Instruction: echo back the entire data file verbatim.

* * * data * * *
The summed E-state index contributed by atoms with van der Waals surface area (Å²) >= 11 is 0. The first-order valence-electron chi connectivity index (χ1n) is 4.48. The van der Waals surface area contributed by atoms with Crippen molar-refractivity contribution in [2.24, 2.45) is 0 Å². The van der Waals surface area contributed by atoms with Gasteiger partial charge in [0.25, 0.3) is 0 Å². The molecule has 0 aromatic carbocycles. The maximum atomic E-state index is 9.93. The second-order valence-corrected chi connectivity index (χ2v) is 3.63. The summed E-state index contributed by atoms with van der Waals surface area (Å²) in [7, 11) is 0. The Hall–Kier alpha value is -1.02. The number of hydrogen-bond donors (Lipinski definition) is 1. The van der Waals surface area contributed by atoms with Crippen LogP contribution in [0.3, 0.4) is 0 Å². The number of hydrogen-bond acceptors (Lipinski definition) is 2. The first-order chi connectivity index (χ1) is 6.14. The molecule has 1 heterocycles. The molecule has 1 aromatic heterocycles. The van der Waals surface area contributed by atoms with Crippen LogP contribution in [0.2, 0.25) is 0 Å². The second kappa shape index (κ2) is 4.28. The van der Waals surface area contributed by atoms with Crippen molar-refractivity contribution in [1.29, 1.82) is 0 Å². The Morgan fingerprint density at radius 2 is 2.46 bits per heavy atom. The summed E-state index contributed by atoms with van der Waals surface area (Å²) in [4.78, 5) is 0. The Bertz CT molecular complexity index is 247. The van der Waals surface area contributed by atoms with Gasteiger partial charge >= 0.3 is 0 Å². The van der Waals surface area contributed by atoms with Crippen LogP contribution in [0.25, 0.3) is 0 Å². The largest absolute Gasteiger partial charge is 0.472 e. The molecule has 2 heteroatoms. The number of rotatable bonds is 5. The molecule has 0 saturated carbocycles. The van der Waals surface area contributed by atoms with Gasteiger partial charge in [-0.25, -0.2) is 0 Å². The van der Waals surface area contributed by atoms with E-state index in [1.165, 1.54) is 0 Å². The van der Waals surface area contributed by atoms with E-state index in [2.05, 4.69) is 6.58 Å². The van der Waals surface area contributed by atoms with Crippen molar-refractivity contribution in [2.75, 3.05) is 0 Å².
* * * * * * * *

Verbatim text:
The summed E-state index contributed by atoms with van der Waals surface area (Å²) >= 11 is 0. The first-order valence-electron chi connectivity index (χ1n) is 4.48. The van der Waals surface area contributed by atoms with Crippen molar-refractivity contribution in [2.24, 2.45) is 0 Å². The van der Waals surface area contributed by atoms with Gasteiger partial charge in [0.25, 0.3) is 0 Å². The molecule has 0 aromatic carbocycles. The maximum atomic E-state index is 9.93. The second-order valence-corrected chi connectivity index (χ2v) is 3.63. The summed E-state index contributed by atoms with van der Waals surface area (Å²) in [7, 11) is 0. The Hall–Kier alpha value is -1.02. The number of hydrogen-bond donors (Lipinski definition) is 1. The van der Waals surface area contributed by atoms with Crippen LogP contribution in [0.3, 0.4) is 0 Å². The number of hydrogen-bond acceptors (Lipinski definition) is 2. The first-order chi connectivity index (χ1) is 6.14. The molecule has 1 heterocycles. The molecule has 1 aromatic heterocycles. The van der Waals surface area contributed by atoms with Crippen LogP contribution in [0.2, 0.25) is 0 Å². The second kappa shape index (κ2) is 4.28. The van der Waals surface area contributed by atoms with Crippen molar-refractivity contribution in [1.29, 1.82) is 0 Å². The Morgan fingerprint density at radius 2 is 2.46 bits per heavy atom. The summed E-state index contributed by atoms with van der Waals surface area (Å²) in [4.78, 5) is 0. The Bertz CT molecular complexity index is 247. The van der Waals surface area contributed by atoms with Gasteiger partial charge >= 0.3 is 0 Å². The van der Waals surface area contributed by atoms with Crippen LogP contribution in [0.25, 0.3) is 0 Å². The largest absolute Gasteiger partial charge is 0.472 e. The molecule has 2 heteroatoms. The number of rotatable bonds is 5. The molecule has 0 saturated carbocycles. The van der Waals surface area contributed by atoms with Gasteiger partial charge in [-0.25, -0.2) is 0 Å². The van der Waals surface area contributed by atoms with E-state index in [1.165, 1.54) is 0 Å². The van der Waals surface area contributed by atoms with E-state index in [2.05, 4.69) is 6.58 Å². The van der Waals surface area contributed by atoms with Crippen molar-refractivity contribution in [2.75, 3.05) is 0 Å².